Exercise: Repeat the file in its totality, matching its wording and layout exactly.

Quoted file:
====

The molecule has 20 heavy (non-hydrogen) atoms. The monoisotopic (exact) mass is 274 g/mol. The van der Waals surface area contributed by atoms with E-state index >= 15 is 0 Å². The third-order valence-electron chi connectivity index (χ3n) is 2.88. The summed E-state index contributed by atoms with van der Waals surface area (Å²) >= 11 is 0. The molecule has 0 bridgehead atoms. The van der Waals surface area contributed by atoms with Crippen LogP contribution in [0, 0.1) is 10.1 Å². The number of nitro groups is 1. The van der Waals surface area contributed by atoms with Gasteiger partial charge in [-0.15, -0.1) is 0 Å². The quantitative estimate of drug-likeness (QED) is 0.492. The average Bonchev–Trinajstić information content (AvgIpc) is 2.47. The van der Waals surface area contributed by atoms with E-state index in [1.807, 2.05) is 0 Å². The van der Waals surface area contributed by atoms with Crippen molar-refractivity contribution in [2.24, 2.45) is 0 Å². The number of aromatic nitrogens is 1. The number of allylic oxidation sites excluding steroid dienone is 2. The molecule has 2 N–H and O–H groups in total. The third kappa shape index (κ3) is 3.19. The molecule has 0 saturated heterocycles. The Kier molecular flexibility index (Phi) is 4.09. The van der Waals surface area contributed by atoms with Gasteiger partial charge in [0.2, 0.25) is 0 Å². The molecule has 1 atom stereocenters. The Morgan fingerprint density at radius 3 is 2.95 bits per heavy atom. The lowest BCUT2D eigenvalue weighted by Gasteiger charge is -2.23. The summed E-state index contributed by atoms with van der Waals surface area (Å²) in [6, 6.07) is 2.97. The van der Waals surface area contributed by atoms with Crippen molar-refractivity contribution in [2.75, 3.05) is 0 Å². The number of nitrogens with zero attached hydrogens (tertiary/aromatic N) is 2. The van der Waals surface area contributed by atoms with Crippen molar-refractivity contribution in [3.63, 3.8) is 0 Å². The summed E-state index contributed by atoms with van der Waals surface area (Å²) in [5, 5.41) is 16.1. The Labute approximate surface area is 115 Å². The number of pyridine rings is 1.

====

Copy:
The molecule has 20 heavy (non-hydrogen) atoms. The monoisotopic (exact) mass is 274 g/mol. The van der Waals surface area contributed by atoms with E-state index >= 15 is 0 Å². The third-order valence-electron chi connectivity index (χ3n) is 2.88. The summed E-state index contributed by atoms with van der Waals surface area (Å²) >= 11 is 0. The molecule has 0 bridgehead atoms. The van der Waals surface area contributed by atoms with Crippen LogP contribution in [0, 0.1) is 10.1 Å². The number of nitro groups is 1. The van der Waals surface area contributed by atoms with Gasteiger partial charge in [-0.15, -0.1) is 0 Å². The quantitative estimate of drug-likeness (QED) is 0.492. The average Bonchev–Trinajstić information content (AvgIpc) is 2.47. The van der Waals surface area contributed by atoms with E-state index in [1.807, 2.05) is 0 Å². The van der Waals surface area contributed by atoms with Crippen molar-refractivity contribution in [2.24, 2.45) is 0 Å². The number of aromatic nitrogens is 1. The number of allylic oxidation sites excluding steroid dienone is 2. The molecule has 2 N–H and O–H groups in total. The third kappa shape index (κ3) is 3.19. The molecule has 0 saturated heterocycles. The Kier molecular flexibility index (Phi) is 4.09. The van der Waals surface area contributed by atoms with Gasteiger partial charge in [0.2, 0.25) is 0 Å². The molecule has 1 atom stereocenters. The Morgan fingerprint density at radius 3 is 2.95 bits per heavy atom. The lowest BCUT2D eigenvalue weighted by Gasteiger charge is -2.23. The summed E-state index contributed by atoms with van der Waals surface area (Å²) in [6, 6.07) is 2.97. The van der Waals surface area contributed by atoms with Crippen molar-refractivity contribution in [2.75, 3.05) is 0 Å². The number of nitrogens with zero attached hydrogens (tertiary/aromatic N) is 2. The van der Waals surface area contributed by atoms with Crippen molar-refractivity contribution in [3.63, 3.8) is 0 Å². The summed E-state index contributed by atoms with van der Waals surface area (Å²) in [5, 5.41) is 16.1. The Labute approximate surface area is 115 Å². The number of pyridine rings is 1.